By Dick Thackston CRB, ABRM, ABR
The actual answer to the question in our title is very little.
From the street level- were you and I both are as buyers, sellers and REALTORS – mostly what it tells us is it’s not our imagination the people who make up these statistics only give a portion of the story or leave large parts of the story out.
I have absolutely no doubt that Home Sales Dropped 3%! In fact I’m sure of it!
But here’s what I think happened. The majority of sales at this point are in fact bank owned properties and Short Sales. For the last several months a large percentage of REO’s have been tied up either with Title Problems and/or litigation. The stream of buyers in the market while not as large as it once was seems constant at this point. Since early this summer there has been a decline in available REO inventory for these two reasons. Value Conscious Home Buyers have been out looking but have not been able to find satisfactory properties or the properties they have found have been snarled up with Title Problems.
Why, you may ask, did these buyers just not buy regular retail properties on the market from non-REO sources? The simple answer is they are waiting. They are waiting for REO inventory to become available, they know it’s coming and they are VERY PRICE CONCIOUS. The majority of retail home sellers and their agents still have an unrealistic expectation about pricing and many have had their properties on and off the market at the same or very nearly the same price for several years. It’s just not going to happen. Home Buyers in this market have lots of information, most of it good, some of it bad, but it’s more information than any other group of Home Buyers has had in history before making a decision to purchase, and Home Buyers are not betting the market changes anytime soon.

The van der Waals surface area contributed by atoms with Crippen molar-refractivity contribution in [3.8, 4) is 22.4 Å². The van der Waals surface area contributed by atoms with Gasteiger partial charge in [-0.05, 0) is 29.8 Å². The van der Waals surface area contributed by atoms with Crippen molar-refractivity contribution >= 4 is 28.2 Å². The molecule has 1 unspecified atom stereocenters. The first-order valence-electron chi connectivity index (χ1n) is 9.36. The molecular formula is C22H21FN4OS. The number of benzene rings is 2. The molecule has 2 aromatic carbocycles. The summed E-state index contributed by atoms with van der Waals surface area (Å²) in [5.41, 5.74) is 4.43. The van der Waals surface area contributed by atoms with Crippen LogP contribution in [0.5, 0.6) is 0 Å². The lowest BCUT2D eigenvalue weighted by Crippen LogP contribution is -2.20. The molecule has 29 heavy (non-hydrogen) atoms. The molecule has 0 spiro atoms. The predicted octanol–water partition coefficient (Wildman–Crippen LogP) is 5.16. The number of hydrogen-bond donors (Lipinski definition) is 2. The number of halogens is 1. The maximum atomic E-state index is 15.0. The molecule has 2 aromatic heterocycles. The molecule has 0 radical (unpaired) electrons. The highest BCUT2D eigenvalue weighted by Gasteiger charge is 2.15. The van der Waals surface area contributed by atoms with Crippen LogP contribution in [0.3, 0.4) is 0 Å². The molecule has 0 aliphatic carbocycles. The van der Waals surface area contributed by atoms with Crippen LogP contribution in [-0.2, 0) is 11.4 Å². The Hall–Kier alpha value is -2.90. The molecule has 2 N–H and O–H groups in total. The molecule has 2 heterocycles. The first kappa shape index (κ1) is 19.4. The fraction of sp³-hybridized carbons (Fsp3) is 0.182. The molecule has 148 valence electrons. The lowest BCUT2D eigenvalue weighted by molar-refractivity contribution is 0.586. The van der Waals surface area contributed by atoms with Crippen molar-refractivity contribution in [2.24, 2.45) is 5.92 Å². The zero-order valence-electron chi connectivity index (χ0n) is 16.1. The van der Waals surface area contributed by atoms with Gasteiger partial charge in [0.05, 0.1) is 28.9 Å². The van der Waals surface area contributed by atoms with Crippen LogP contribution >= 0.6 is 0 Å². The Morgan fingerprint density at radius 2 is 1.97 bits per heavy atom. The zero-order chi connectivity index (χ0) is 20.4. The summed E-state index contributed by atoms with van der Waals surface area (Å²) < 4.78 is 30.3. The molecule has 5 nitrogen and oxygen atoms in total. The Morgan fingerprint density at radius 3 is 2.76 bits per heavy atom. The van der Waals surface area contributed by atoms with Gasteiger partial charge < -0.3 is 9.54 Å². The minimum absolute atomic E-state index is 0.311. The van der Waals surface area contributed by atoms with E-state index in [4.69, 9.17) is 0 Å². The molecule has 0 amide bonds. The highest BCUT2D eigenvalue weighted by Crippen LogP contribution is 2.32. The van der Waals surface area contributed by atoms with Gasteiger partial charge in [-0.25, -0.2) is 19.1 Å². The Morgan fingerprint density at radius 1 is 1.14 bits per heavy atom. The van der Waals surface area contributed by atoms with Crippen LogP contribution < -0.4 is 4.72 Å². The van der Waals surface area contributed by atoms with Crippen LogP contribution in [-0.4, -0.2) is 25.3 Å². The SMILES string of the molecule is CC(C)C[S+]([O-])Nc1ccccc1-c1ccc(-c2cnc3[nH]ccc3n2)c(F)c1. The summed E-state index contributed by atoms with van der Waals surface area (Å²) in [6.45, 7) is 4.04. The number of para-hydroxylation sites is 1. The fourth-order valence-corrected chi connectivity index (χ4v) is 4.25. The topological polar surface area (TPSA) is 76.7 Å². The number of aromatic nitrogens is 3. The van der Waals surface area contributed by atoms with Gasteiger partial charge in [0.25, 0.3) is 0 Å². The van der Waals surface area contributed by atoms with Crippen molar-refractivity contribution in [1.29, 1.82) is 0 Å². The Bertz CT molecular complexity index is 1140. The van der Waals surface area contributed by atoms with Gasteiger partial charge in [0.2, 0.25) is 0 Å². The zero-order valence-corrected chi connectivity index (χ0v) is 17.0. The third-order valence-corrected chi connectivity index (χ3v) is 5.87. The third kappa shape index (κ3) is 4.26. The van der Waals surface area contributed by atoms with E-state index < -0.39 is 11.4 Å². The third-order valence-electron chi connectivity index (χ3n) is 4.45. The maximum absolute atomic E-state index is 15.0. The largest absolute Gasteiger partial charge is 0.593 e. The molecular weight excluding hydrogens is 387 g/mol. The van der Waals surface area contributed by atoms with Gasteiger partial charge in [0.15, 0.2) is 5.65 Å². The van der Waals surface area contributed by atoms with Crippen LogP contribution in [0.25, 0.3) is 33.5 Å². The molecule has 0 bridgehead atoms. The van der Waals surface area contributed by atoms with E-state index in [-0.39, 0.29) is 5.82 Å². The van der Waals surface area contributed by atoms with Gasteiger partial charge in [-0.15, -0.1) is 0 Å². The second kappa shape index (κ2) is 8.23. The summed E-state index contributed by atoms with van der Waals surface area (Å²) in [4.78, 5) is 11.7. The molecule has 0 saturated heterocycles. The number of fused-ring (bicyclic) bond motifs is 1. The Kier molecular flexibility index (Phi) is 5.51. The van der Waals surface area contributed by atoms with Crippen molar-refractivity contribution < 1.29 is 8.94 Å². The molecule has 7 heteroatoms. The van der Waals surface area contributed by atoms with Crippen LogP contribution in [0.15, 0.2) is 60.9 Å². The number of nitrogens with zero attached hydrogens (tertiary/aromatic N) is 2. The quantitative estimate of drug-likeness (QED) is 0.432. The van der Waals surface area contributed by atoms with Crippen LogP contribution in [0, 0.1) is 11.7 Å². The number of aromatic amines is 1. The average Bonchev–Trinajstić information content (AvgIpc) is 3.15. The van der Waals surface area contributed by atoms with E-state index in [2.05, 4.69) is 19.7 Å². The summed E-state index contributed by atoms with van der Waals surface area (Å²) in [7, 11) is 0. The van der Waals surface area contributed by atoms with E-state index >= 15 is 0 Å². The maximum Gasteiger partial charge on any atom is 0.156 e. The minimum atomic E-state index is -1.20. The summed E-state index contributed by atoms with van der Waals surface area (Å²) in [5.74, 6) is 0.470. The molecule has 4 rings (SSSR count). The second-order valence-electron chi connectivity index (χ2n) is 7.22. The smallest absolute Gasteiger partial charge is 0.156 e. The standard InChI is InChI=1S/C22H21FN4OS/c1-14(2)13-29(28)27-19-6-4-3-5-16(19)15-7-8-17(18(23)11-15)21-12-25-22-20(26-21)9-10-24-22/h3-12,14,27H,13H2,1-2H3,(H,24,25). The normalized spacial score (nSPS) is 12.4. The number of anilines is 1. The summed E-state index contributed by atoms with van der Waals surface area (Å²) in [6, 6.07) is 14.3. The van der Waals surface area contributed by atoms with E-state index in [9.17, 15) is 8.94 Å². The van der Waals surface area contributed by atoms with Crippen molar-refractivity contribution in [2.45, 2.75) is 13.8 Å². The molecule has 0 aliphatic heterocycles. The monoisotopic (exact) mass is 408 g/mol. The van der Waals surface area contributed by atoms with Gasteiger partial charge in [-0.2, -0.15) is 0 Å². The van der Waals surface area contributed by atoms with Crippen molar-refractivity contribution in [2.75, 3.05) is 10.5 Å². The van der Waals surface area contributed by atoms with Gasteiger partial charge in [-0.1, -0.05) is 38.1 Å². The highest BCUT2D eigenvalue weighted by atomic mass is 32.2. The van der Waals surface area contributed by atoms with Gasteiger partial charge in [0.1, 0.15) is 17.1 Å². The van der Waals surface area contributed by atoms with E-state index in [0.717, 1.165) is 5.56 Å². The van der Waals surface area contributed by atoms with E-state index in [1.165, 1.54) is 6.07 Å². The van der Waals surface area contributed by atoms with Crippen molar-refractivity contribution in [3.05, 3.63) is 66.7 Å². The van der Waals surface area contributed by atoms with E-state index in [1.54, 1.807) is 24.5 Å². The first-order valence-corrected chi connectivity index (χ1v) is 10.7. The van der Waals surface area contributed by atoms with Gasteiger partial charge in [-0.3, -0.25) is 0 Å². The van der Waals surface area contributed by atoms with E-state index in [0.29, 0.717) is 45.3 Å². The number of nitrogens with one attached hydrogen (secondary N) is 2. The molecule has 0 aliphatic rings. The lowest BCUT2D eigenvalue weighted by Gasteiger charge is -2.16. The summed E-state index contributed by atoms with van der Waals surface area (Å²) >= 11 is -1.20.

The good news is that as the litigation and Title Problems now seem to be clearing more inventory is coming on the market and lenders have started to embrace the short sale process rather than fight it so Short Sales are becoming more far more viable then they were even a year or so ago. To be sure lenders are not going to leave money on the table or sell for less than current fair market value but the approach they are taking now seems like a good thing for everybody and that doesn’t get picked up in the statistics.
Bottom line is the viability of the inventory is improving and buyers are responding even though we are likely years out from an actual fix in the housing market.